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Janke, Hanna; Pastore, Friederike; Schumacher, Daniela; Herold, Tobias; Hopfner, Karl-Peter; Schneider, Stephanie; Berdel, Wolfgang E.; Büchner, Thomas; Woermann, Bernhard J.; Subklewe, Marion; Bohlander, Stefan K.; Hiddemann, Wolfgang; Spiekermann, Karsten; Polzer, Harald (2014): Activating FLT3 Mutants Show Distinct Gain-of-Function Phenotypes In Vitro and a Characteristic Signaling Pathway Profile Associated with Prognosis in Acute Myeloid Leukemia.
In: PLOS ONE 9(3), e89560
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Abstract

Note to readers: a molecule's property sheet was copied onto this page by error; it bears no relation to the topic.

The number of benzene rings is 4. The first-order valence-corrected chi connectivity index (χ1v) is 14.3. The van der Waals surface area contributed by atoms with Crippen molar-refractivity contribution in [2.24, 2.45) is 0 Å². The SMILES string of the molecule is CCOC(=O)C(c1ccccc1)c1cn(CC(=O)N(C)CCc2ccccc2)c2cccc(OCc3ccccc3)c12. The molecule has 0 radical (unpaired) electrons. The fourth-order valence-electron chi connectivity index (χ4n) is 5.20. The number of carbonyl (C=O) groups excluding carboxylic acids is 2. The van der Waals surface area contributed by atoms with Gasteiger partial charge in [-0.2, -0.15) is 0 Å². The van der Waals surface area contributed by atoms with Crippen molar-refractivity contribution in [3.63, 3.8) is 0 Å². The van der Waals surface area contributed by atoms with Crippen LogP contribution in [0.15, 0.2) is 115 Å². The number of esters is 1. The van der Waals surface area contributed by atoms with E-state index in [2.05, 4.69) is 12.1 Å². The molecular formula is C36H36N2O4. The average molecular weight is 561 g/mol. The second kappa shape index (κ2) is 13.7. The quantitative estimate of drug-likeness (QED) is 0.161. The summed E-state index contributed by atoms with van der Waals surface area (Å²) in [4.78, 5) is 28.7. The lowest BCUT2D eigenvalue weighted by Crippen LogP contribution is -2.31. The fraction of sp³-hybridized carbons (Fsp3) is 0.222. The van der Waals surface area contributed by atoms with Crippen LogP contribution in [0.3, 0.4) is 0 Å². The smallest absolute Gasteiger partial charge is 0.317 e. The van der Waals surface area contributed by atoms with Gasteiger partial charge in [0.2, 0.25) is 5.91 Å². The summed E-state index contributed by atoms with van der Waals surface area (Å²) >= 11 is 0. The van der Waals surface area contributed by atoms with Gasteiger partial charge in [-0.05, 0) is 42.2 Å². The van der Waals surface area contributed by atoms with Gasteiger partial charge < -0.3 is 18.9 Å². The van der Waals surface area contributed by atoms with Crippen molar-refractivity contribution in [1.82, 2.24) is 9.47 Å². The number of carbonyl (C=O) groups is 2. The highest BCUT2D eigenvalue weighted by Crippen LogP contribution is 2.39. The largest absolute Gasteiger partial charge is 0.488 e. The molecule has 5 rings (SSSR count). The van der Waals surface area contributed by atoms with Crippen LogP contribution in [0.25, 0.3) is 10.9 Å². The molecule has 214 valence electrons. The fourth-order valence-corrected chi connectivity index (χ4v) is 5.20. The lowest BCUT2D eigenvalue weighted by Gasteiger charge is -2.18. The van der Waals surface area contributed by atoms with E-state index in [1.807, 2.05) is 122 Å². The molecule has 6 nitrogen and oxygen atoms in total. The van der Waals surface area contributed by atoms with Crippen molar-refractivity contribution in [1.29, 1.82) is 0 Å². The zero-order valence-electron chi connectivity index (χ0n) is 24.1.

About 30% of patients with acute myeloid leukemia (AML) harbour mutations of the receptor tyrosine kinase FLT3, mostly internal tandem duplications (ITD) and point mutations of the second tyrosine kinase domain (TKD). It was the aim of this study to comprehensively analyze clinical and functional properties of various FLT3 mutants. In 672 normal karyotype AML patients FLT3-ITD, but not FLT3-TKD mutations were associated with a worse relapse free and overall survival in multivariate analysis. In paired diagnosis-relapse samples FLT3-ITD showed higher stability (70%) compared to FLT3-TKD (30%). In vitro, FLT3-ITD induced a strong activating phenotype in Ba/F3 cells. In contrast, FLT3-TKD mutations and other point mutations - including two novel mutations - showed a weaker but clear gain-of-function phenotype with gradual increase in proliferation and protection from apoptosis. The pro-proliferative capacity of the investigated FLT3 mutants was associated with cell surface expression and tyrosine 591 phosphorylation of the FLT3 receptor. Western blot experiments revealed STAT5 activation only in FLT3-ITD positive cell lines, in contrast to FLT3-non-ITD mutants, which displayed an enhanced signal of AKT and MAPK activation. Gene expression analysis revealed distinct difference between FLT3-ITD and FLT3-TKD for STAT5 target gene expression as well as deregulation of SOCS2, ENPP2, PRUNE2 and ART3. FLT3-ITD and FLT3 point mutations show a gain-of-function phenotype with distinct signalling properties in vitro. Although poor prognosis in AML is only associated with FLT3-ITD, all activating FLT3 mutations can contribute to leukemogenesis and are thus potential targets for therapeutic interventions.